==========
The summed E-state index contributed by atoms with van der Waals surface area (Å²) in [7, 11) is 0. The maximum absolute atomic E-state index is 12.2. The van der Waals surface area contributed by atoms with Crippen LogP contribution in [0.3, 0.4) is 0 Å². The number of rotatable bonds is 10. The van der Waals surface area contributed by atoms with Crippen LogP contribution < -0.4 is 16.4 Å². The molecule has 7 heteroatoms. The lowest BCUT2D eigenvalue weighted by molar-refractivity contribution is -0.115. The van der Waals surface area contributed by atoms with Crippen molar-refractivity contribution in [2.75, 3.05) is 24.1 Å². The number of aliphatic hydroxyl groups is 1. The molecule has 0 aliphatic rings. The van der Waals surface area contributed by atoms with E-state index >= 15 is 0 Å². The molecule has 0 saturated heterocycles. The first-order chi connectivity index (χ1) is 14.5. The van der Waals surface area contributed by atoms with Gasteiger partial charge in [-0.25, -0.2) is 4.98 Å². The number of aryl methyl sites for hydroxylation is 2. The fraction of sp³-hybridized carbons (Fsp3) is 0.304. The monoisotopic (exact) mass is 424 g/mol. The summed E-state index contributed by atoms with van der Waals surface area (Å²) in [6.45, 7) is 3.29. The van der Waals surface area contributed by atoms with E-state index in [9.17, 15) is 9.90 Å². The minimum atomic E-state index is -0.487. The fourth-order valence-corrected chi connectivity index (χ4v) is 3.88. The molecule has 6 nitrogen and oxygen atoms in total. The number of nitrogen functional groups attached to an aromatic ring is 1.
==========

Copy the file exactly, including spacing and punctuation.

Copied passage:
The summed E-state index contributed by atoms with van der Waals surface area (Å²) in [7, 11) is 0. The maximum absolute atomic E-state index is 12.2. The van der Waals surface area contributed by atoms with Crippen LogP contribution in [0.3, 0.4) is 0 Å². The number of rotatable bonds is 10. The van der Waals surface area contributed by atoms with Crippen LogP contribution < -0.4 is 16.4 Å². The molecule has 7 heteroatoms. The lowest BCUT2D eigenvalue weighted by molar-refractivity contribution is -0.115. The van der Waals surface area contributed by atoms with Crippen molar-refractivity contribution in [2.75, 3.05) is 24.1 Å². The number of aliphatic hydroxyl groups is 1. The molecule has 0 aliphatic rings. The van der Waals surface area contributed by atoms with E-state index >= 15 is 0 Å². The molecule has 0 saturated heterocycles. The first-order chi connectivity index (χ1) is 14.5. The van der Waals surface area contributed by atoms with Gasteiger partial charge in [-0.25, -0.2) is 4.98 Å². The number of aryl methyl sites for hydroxylation is 2. The fraction of sp³-hybridized carbons (Fsp3) is 0.304. The monoisotopic (exact) mass is 424 g/mol. The summed E-state index contributed by atoms with van der Waals surface area (Å²) in [6.45, 7) is 3.29. The van der Waals surface area contributed by atoms with E-state index in [9.17, 15) is 9.90 Å². The minimum atomic E-state index is -0.487. The fourth-order valence-corrected chi connectivity index (χ4v) is 3.88. The molecule has 6 nitrogen and oxygen atoms in total. The number of nitrogen functional groups attached to an aromatic ring is 1.